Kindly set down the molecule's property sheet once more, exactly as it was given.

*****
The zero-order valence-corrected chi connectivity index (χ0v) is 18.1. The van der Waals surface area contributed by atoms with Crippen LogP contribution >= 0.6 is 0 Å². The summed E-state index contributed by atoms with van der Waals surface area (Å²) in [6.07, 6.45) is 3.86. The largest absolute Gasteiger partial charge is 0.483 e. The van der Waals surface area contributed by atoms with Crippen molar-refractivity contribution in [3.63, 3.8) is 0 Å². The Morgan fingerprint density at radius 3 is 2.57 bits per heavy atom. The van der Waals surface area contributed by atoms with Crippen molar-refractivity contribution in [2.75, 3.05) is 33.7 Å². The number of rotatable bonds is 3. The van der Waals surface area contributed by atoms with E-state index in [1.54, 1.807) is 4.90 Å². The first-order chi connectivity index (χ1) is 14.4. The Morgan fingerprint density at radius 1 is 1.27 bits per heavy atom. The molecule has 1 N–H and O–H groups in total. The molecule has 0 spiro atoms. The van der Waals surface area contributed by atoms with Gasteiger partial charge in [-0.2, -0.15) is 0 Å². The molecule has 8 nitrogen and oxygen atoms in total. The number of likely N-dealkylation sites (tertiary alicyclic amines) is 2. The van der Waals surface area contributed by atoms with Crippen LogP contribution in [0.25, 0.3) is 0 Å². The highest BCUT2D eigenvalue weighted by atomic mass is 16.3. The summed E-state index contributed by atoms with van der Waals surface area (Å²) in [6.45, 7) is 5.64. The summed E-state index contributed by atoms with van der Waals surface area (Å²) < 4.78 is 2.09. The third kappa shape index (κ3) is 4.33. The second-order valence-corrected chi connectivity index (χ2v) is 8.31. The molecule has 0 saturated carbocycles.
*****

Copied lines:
The zero-order valence-corrected chi connectivity index (χ0v) is 18.1. The van der Waals surface area contributed by atoms with Crippen LogP contribution >= 0.6 is 0 Å². The summed E-state index contributed by atoms with van der Waals surface area (Å²) in [6.07, 6.45) is 3.86. The largest absolute Gasteiger partial charge is 0.483 e. The van der Waals surface area contributed by atoms with Crippen molar-refractivity contribution in [3.63, 3.8) is 0 Å². The Morgan fingerprint density at radius 3 is 2.57 bits per heavy atom. The van der Waals surface area contributed by atoms with Crippen molar-refractivity contribution in [2.75, 3.05) is 33.7 Å². The number of rotatable bonds is 3. The van der Waals surface area contributed by atoms with E-state index in [1.54, 1.807) is 4.90 Å². The first-order chi connectivity index (χ1) is 14.4. The Morgan fingerprint density at radius 1 is 1.27 bits per heavy atom. The molecule has 1 N–H and O–H groups in total. The molecule has 0 spiro atoms. The van der Waals surface area contributed by atoms with Gasteiger partial charge in [-0.2, -0.15) is 0 Å². The molecule has 8 nitrogen and oxygen atoms in total. The number of likely N-dealkylation sites (tertiary alicyclic amines) is 2. The van der Waals surface area contributed by atoms with Crippen LogP contribution in [0.25, 0.3) is 0 Å². The highest BCUT2D eigenvalue weighted by atomic mass is 16.3. The summed E-state index contributed by atoms with van der Waals surface area (Å²) in [6.45, 7) is 5.64. The summed E-state index contributed by atoms with van der Waals surface area (Å²) < 4.78 is 2.09. The third kappa shape index (κ3) is 4.33. The second-order valence-corrected chi connectivity index (χ2v) is 8.31. The molecule has 0 saturated carbocycles.